At UCLA, word got out quickly to gather and students came to the gathering spot. Those who came called their friends, and as the group grew they marched through campus and into Westwood, picking up more people as they went. After one student walked into a busy intersection and sat down alone with his hands up, others followed. They dispersed late in the evening vowing to meet again the next day to continue.


Outraged by the announcement that Darren Wilson would not be charged, people who had been gathering at Oscar Grant plaza, took it to the streets, first by observing 4 ½ minutes of silence by dying-in in the middle of 14th and Broadway at the center of downtown Oakland.

About 250 people then marched, taking over the streets, chants echoing off the downtown buildings, furious that the pig was walking, determined to make the most powerful rejection of all this racist and reactionary shit. First foray went to a freeway exit near Chinatown. The protesters were blocked at the freeway entrance by a major police mobilization. At least one person was arrested in the confrontation at the on ramp. The protesters turned around and marched back to 14th and Broadway, taking over downtown streets all the way. “Michael Brown didn't have to die! We All know the reason why: the whole system is guilty!” At Oscar Grant plaza the crowd grew to at least 2,000, all ages and nationalities, but especially youth, and set off on a march again, this time towards the Grand Lake area where police tried to seal all the freeway entrances, but the youth in the front of the march found a crack and the crowd poured through, running up the off ramp and shutting the freeway down in both directions for at least an hour. “Ferguson, we got your back!” Many drivers of cars who were stopped on the freeway were clearly thrilled this was happening, they honked their horns in support, some getting out of their cars with fists in the air, videoing the protesters and cheering. “If you want justice for Michael Brown, honk your horn, it's time to get down!” After over an hour the police managed to gain control, arresting at least one person, and pushing the crowd off the ramp and, ordering people stopped on the ramp to get back into their cars. The march took off down the street and went on to another freeway off-ramp where they joined with another grouping of protesters and shut down Interstate 580 a second time protesters were brutalized and shoved off high concrete walls by the increasingly angry police.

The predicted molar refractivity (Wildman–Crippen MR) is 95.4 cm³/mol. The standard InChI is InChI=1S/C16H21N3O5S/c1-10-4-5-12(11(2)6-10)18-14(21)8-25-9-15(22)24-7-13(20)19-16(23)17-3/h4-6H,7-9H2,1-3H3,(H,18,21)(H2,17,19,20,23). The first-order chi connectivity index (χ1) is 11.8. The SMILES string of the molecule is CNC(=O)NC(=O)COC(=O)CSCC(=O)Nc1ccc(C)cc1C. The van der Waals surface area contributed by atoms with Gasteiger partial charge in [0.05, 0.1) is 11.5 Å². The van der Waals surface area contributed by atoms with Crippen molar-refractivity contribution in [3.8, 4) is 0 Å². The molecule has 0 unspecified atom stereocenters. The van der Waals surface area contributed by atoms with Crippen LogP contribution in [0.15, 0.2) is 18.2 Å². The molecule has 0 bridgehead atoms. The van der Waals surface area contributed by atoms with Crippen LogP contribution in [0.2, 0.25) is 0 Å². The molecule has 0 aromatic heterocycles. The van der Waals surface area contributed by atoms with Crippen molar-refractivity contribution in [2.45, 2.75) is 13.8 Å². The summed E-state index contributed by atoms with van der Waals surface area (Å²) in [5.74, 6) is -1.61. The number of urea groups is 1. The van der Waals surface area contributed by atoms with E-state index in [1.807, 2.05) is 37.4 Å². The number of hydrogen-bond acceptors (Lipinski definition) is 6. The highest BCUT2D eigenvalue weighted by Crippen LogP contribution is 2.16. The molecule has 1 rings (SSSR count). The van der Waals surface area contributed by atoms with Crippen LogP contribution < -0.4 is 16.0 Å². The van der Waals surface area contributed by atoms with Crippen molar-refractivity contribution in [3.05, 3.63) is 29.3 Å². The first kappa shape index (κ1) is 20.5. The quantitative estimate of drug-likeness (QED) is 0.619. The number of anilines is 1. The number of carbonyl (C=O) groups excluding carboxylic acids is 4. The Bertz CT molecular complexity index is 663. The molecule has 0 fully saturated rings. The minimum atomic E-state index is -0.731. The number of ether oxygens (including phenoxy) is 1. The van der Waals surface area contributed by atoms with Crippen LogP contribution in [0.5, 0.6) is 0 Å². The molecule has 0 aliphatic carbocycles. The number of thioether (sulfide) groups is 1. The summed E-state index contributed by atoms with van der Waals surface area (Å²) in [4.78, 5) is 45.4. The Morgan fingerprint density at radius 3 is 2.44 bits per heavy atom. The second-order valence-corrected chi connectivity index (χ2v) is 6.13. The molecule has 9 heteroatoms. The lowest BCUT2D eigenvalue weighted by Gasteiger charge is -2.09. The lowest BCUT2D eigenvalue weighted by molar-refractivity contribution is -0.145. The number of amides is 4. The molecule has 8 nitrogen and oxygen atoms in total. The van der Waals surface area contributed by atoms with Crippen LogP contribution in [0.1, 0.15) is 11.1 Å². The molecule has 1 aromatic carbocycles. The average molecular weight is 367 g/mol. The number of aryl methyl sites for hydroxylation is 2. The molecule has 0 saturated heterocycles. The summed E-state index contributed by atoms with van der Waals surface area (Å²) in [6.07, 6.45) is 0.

There were different calls for people to continue the protests the next day, and many people marched back to 14th & Broadway. Protests in downtown Oakland are continuing as of this writing. Oakland has seen serious street battles, including in recent years, but nothing like this—stay tuned.


500 people came into streets—overwhelmingly youth—mainly white but also Black youth, people were angry, some with tears in their eyes—particular outrage from young Black people. A protest called by Oct 22nd Coalition To Stop Police Brutality, Repression and the Criminalization of a Generation gathered 300 people; intersections and streets were blocked in the heart of the city downtown; people did die-ins blocking intersections. This march converged with another march and then marched to a police precinct and through the Central District. A chill-out session called by "activists" along with the police department was disrupted. A young woman demanded to know why this session to talk about what to do in the aftermath of Ferguson involved the police department. People cheered for this. There was back and forth debate about going into the meeting, others called for people to get back into the streets. People marched all over. Later a group of several hundred tried to get onto the freeway, which was blocked by police. People were pepper sprayed and attacked by police but a number of people got onto the freeway and traffic was blocked northbound for a short time. All through the night, youth took to the streets, converging on police precincts. At least five people were arrested. Revcom.us slogans and chants were a big feature in marches.